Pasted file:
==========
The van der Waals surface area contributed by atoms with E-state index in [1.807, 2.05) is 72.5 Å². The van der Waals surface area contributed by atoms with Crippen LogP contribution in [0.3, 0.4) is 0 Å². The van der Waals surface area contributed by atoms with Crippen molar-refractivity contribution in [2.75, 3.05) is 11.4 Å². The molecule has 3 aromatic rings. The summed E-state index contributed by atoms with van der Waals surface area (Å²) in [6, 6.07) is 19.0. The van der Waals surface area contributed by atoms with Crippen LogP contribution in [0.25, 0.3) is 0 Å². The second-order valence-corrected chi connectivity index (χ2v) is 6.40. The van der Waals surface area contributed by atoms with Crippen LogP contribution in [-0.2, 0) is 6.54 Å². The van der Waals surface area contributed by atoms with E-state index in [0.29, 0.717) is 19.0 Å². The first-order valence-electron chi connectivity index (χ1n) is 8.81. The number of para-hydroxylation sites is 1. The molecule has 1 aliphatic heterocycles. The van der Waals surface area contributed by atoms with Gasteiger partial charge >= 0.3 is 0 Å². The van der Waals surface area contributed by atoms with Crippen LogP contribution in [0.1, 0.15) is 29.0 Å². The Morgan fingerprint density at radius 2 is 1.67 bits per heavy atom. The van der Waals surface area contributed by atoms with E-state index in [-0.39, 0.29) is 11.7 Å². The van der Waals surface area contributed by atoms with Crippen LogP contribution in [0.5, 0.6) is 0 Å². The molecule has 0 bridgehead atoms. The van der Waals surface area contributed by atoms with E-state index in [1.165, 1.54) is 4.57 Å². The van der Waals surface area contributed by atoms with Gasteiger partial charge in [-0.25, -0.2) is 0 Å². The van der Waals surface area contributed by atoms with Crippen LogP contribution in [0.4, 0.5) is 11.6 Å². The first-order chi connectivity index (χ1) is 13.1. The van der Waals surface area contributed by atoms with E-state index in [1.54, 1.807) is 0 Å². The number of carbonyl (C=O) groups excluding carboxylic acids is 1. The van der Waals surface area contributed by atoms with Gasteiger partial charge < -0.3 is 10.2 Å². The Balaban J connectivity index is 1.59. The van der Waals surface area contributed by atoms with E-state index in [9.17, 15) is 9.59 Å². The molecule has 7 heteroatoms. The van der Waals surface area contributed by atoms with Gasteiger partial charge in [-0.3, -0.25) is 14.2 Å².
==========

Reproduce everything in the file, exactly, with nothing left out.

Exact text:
The van der Waals surface area contributed by atoms with E-state index in [1.807, 2.05) is 72.5 Å². The van der Waals surface area contributed by atoms with Crippen LogP contribution in [0.3, 0.4) is 0 Å². The van der Waals surface area contributed by atoms with Crippen molar-refractivity contribution in [2.75, 3.05) is 11.4 Å². The molecule has 3 aromatic rings. The summed E-state index contributed by atoms with van der Waals surface area (Å²) in [6, 6.07) is 19.0. The van der Waals surface area contributed by atoms with Crippen LogP contribution in [0.25, 0.3) is 0 Å². The second-order valence-corrected chi connectivity index (χ2v) is 6.40. The van der Waals surface area contributed by atoms with Crippen LogP contribution in [-0.2, 0) is 6.54 Å². The van der Waals surface area contributed by atoms with E-state index in [0.29, 0.717) is 19.0 Å². The first-order valence-electron chi connectivity index (χ1n) is 8.81. The number of para-hydroxylation sites is 1. The molecule has 1 aliphatic heterocycles. The van der Waals surface area contributed by atoms with Gasteiger partial charge >= 0.3 is 0 Å². The van der Waals surface area contributed by atoms with Crippen LogP contribution in [0.1, 0.15) is 29.0 Å². The Morgan fingerprint density at radius 2 is 1.67 bits per heavy atom. The van der Waals surface area contributed by atoms with E-state index in [-0.39, 0.29) is 11.7 Å². The van der Waals surface area contributed by atoms with Crippen LogP contribution in [0.5, 0.6) is 0 Å². The molecule has 0 bridgehead atoms. The van der Waals surface area contributed by atoms with E-state index in [1.165, 1.54) is 4.57 Å². The van der Waals surface area contributed by atoms with Gasteiger partial charge in [-0.25, -0.2) is 0 Å². The van der Waals surface area contributed by atoms with Crippen LogP contribution in [0.4, 0.5) is 11.6 Å². The first-order chi connectivity index (χ1) is 13.1. The van der Waals surface area contributed by atoms with E-state index in [1.54, 1.807) is 0 Å². The number of carbonyl (C=O) groups excluding carboxylic acids is 1. The van der Waals surface area contributed by atoms with Gasteiger partial charge < -0.3 is 10.2 Å². The Balaban J connectivity index is 1.59. The van der Waals surface area contributed by atoms with E-state index in [9.17, 15) is 9.59 Å². The molecule has 7 heteroatoms. The van der Waals surface area contributed by atoms with Gasteiger partial charge in [-0.3, -0.25) is 14.2 Å².